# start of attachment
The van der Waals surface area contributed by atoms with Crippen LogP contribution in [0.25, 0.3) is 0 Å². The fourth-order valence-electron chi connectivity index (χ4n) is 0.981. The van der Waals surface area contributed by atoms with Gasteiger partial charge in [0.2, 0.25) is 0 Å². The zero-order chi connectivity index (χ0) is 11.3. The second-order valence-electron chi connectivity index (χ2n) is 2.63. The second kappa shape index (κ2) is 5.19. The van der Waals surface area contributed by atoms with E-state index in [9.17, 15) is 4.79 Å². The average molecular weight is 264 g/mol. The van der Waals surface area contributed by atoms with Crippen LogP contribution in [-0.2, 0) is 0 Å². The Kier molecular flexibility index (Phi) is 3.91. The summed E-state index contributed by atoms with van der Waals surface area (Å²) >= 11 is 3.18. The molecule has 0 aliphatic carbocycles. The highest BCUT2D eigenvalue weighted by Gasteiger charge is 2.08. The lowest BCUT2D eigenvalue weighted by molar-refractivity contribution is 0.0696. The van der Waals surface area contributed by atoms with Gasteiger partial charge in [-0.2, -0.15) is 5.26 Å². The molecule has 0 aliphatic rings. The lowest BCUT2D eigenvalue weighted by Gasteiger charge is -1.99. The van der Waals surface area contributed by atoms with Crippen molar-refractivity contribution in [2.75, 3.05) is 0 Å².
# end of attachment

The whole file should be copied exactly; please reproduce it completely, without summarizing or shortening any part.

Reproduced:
The van der Waals surface area contributed by atoms with Crippen LogP contribution in [0.25, 0.3) is 0 Å². The fourth-order valence-electron chi connectivity index (χ4n) is 0.981. The van der Waals surface area contributed by atoms with Gasteiger partial charge in [0.2, 0.25) is 0 Å². The zero-order chi connectivity index (χ0) is 11.3. The second-order valence-electron chi connectivity index (χ2n) is 2.63. The second kappa shape index (κ2) is 5.19. The van der Waals surface area contributed by atoms with E-state index in [9.17, 15) is 4.79 Å². The average molecular weight is 264 g/mol. The van der Waals surface area contributed by atoms with Crippen LogP contribution in [-0.2, 0) is 0 Å². The Kier molecular flexibility index (Phi) is 3.91. The summed E-state index contributed by atoms with van der Waals surface area (Å²) >= 11 is 3.18. The molecule has 0 aliphatic carbocycles. The highest BCUT2D eigenvalue weighted by Gasteiger charge is 2.08. The lowest BCUT2D eigenvalue weighted by molar-refractivity contribution is 0.0696. The van der Waals surface area contributed by atoms with Gasteiger partial charge in [-0.2, -0.15) is 5.26 Å². The molecule has 0 aliphatic rings. The lowest BCUT2D eigenvalue weighted by Gasteiger charge is -1.99. The van der Waals surface area contributed by atoms with Crippen molar-refractivity contribution in [2.75, 3.05) is 0 Å².